Part I. The review.
“Cover me, I ‘m goin in”
It’s hard to believe that its been 13 years, five “studio” albums and one “live” album since Ms. Erykah Abi Badu, walked into our lives trailed by wisps of incense smoke and adorned by a head wrap that we still aren’t sure what it was covering.
But here we are. Thirteen years later. Thirteen!?
In a period where artists debut and disappear in less time than a ringtone, Ms. Badu is an elder among the artists that remain on the slim (and getting slimmer) rosters of the few existing major labels. So she’s wise to the industry games and the fickleness of listeners, and the whispers of focus groups organized by the suits who run this whole sha-bang!
So before I even speak on the obvious outcry, buzz, and larger conversation, regarding Ms. Badu’s bunda and nakedness, I got a music review to share, so here we go.
I count “Worldwide Underground” as the starting point of Erykah really taking over the sonic reins of her albums, and since then, short album as it was, Erykah’s really been turning out the ear candy. You got your tuning forks, sirens, sped up overdubbed helium vocals, crackling popping vinyl sounds, hand cymbals…and great music.
New Amerykah Part 2: “Return of The Ankh”, is a leaner album than Part 1, though it has just as many tracks. Part 1. The 4th World War, was a disjointed mixtape, a Parliament –Funkadelic album cover collage of beats, in your face honesty, and an Afro-futurist call to arms .Every track could have very well been its own album, as Erykah channeled, Cleopatra Jones, J-Dilla, Diana (Ms. Ross, to you), some Chaka, Queen Afua, and a lil Betty Davis thrown in for good measure. But in a nutshell, 4th World War was Erykah’s coat of many colors, her, What’s Goin On, album. She was in love, and she was really feelin’ herself, and feelin’ grown, both musically, literally, and lyrically.
“Everything around you see
The Ankhs, the wraps,the plus degrees yes even the mysteries
Its all me-
-This year I turned 36
Damn it seems it came so quick
My ass and legs have gotten thick yeah
Its all me”
- “Me” Erykah Badu, New Amerykah Part .1
And she’s still growing.
In the case of Return Of The Ankh, Badu turns the volume down somewhat and removes the multi-layers from her tracks, so you can really digest the lyrical and emotional content this go round.
In the opening track “20 Feet Tall” Erykah reprises her role(s) of confidant and confessor, as she sings about a love that’s gradually raised an emotional wall to keep her out.
The second track “Window Seat” (we’ll get on the video later) opens up with some very Questlove like snares, and the groove is immediate, a nice thick bass bump gives the track some definite head nod effect, and we’re off, as Erykah ‘s voice, still honeyed and smooth, croons on about getting away from it all via a plane, spaceship, ect.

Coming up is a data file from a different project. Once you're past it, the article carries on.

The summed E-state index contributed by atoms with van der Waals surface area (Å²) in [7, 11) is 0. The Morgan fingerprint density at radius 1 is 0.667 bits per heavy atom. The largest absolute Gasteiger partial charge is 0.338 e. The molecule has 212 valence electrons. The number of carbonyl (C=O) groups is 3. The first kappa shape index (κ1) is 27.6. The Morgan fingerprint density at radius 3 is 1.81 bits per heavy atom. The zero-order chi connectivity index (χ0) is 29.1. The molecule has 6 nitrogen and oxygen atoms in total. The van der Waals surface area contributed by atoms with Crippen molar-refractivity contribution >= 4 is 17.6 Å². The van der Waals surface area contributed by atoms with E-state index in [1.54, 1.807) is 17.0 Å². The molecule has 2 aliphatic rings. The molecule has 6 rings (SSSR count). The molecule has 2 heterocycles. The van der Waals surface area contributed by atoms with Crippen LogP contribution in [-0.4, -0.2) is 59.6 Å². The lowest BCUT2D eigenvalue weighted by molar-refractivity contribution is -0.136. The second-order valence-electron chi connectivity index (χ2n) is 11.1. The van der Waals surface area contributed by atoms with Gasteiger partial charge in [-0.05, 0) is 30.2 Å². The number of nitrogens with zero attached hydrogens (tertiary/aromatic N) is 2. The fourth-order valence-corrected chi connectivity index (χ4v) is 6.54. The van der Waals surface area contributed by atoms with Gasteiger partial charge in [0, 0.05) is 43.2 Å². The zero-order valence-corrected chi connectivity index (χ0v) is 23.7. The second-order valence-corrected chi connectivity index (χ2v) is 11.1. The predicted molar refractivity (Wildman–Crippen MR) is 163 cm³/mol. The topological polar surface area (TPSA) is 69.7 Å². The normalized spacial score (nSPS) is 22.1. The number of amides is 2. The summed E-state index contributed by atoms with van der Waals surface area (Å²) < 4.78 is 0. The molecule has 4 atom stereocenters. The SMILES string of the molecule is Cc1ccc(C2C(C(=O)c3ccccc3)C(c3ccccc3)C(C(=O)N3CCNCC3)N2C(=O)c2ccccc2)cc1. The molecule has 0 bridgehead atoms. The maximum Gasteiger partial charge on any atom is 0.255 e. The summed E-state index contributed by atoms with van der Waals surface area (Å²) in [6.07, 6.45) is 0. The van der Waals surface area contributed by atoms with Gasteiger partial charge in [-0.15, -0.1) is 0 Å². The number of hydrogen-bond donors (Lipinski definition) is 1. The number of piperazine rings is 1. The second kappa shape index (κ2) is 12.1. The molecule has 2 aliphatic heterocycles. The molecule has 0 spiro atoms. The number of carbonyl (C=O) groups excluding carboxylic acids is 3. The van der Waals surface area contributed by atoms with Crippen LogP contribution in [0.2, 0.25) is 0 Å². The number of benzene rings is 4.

The next track, “Agitation”, is a short and mostly instrumental track that kinda reminds me of Stevie Wonder’s “Contusion”. Its mostly an interlude into a funkier than a mosquito’s tweeter Baduized rendition of .“Sylvia Striplin’s “Can’t Turn Me Away”. If that doesn’t ring a bell, just know it’s the song sampled by Junior Mafia, for their 1995 club banger, “Get Money” featuring The Notorious B.I.G.
Entitled “Turn Me Away (Get Munny)”, Badu and the band get all up in the pocket, as they mix elements of Striplin and the late Frank White, for the desired effect, a nice two-step -at the cook-out- ala’ pimped out Cutlass Supreme ridin’ song. Badu freaks the lyrics a bit, and also has some hilarious ad-libs as the song sputters and hiccups to a close.
Other standouts like the dusted off sounding “Love” which uses an old J-Dilla beat and the equally funky “Fall In Love (Your Funeral)” ( I love how they rework that Eddie Kendricks sample, from “Intimate Friends”) and “Incense” are great as well, and really show the strength of Badu’s guiding hand as an executive producer for the most of the album.
But the crowning track of the entire album has to be “Out Of My Mind, Just In Time”. Clocked at ten minutes and twenty-two seconds, before I even heard the song, I had the familiar feeling that this one was going to be epic, so I dubbed it “Green Eyes II: Even Goddesses Get The Blues”.
The ol’ saying is true, some of the best art comes from pain and heartbreak, and somebody has broken Ms. Badu’s heart something serious. From the first strains of the lonely piano chord, you get a feeling this song is a swollen rain cloud getting ready to burst, and the first drops are some of the most heartfelt lyrics I’ve heard in a while.
“I’m a recovering, undercover-overlover…”
I imagine Badu leaning on a baby grand, illuminated by a muted spot light, a Billie Holiday Gardenia in her hair, moaning out this song. It’s a story we’ve all heard before; someone loves someone, they put their all into the relationship, the other leaves for another, and the one left goes crazy.
‘Cept it doesn’t end there, just as in Green Eyes, this is a song of movements, the beats change, Badu’s voice intensifies, and she serves us the must vulnerable part of herself; naked and unashamed to be falling apart.
Despite the uproar over her guerrilla filmed video for “Window Seat” ,eyes and ears should be focused intently on this album. Badu delivers a helluva second serving of her New Amerykah series. Savor it, and get ready for thirds.
Derrick Weston Brown
The Kid With The Broken Halo